Rupert Murdoch’s '21st Century Fox' has made another attempt to take over the broadcasting media giant, Sky.
Mr Murdoch already owns a 39 per cent stake in Sky, and his son - James Murdoch - was appointed chairman of Sky earlier this year.
It is reported that Mr Murdoch’s takeover bid to acquire the remaining 61 per cent in the company is valued at £18.5 billion, offering £10.75 per share.
Similar mergers have occurred in recent times - multinational media and entertainment company, Time Warner merged with telecommunications conglomerate AT&T, earlier this year - however this merger has previously been halted by broadcasting regulator Ofcom, in 2011. This new deal is subject to the regulators authority once again should culture secretary Karen Bradley pass the deal on for assessment.
What has prompted the merger?
The share price in Sky has dropped in recent years, and coupled with the value of sterling dropping in recent months, Sky is now more attractive than ever. Fox has not waited long in acting to obtain the potential target for growth.
Sky has more recently seen greater competition emerge in the UK from the BT Group in its challenge in the television-broadcasting sector with its newly available pay TV Sports packages. The merger combination with Fox will attempt to combat the competitive effect of BT.
Rupert Murdoch’s previous attempt at the merger was thwarted by parliament shortly after the phone hacking scandal involving the News of the World newspaper, owned by Mr Murdoch. Allegations as to his business ethics and practices have tainted the businessman's reputation ever since.
However, this will not be the only concern for the regulator, Ofcom, who will be obliged to consider the potential ramifications if the merger were to go ahead.
Will Ofcom Obstruct Murdoch’s plans?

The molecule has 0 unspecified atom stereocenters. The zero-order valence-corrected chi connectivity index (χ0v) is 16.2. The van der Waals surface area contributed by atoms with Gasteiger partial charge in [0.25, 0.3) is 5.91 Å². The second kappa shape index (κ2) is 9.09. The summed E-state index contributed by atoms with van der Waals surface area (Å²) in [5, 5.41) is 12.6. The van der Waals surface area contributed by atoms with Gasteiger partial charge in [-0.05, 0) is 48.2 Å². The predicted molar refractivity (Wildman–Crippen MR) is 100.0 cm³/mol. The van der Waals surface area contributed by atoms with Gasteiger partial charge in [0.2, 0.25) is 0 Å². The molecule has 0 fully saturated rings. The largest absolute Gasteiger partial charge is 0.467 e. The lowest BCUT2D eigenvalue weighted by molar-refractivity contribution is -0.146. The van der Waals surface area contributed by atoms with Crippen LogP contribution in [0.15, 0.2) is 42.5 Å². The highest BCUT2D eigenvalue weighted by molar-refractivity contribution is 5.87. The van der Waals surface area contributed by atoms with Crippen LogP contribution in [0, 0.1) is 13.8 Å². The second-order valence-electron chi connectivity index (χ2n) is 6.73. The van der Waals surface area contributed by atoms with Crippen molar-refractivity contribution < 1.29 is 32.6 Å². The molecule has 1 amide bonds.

If we are to assume that the takeover is to go ahead, then it will be for the culture secretary, Karen Bradley to decide within 10 days, whether or not a 'public interest test' is triggered. Then she will pass the deal over to Ofcom for review.
Ofcom are the regulatory body for TV, radio, on demand video, telecoms, mobiles, postal services and wireless airwave communication. They have a wide range of legal duties within the UK, principal among which is to further the promotion of competition whilst considering the interests of the public and consumers. Therefore, it is Ofcom who are the regulatory body that will carry out the initial investigation into the merger and its effect.
Ofcom will be required to consider section 58 of the Enterprise Act 2002, which concerns the plurality of persons with sufficient control of media enterprises.
When Ofcom have conducted their investigation they will produce a report on its assessment. It will then be decided whether the case should be referred to the Competition Commission to further assess the merger.
Getting the right advice
Mergers have many different potential outcomes for the businesses involved. This is why it is highly important to consider every possible effect if companies are to go ahead with the transaction.
As well as having specialist knowledge in the process of mergers. Stephensons’ corporate solicitors have an extensive experience in guiding companies through the transaction, whilst considering the commercial and regulatory implications that may affect the future running of the business.
For more on company mergers, the requirements of the regulatory bodies that may need to be considered for your particular merger, or if you are thinking on embarking on the merger process yourself, please contact Thomas Baker in the commercial law department.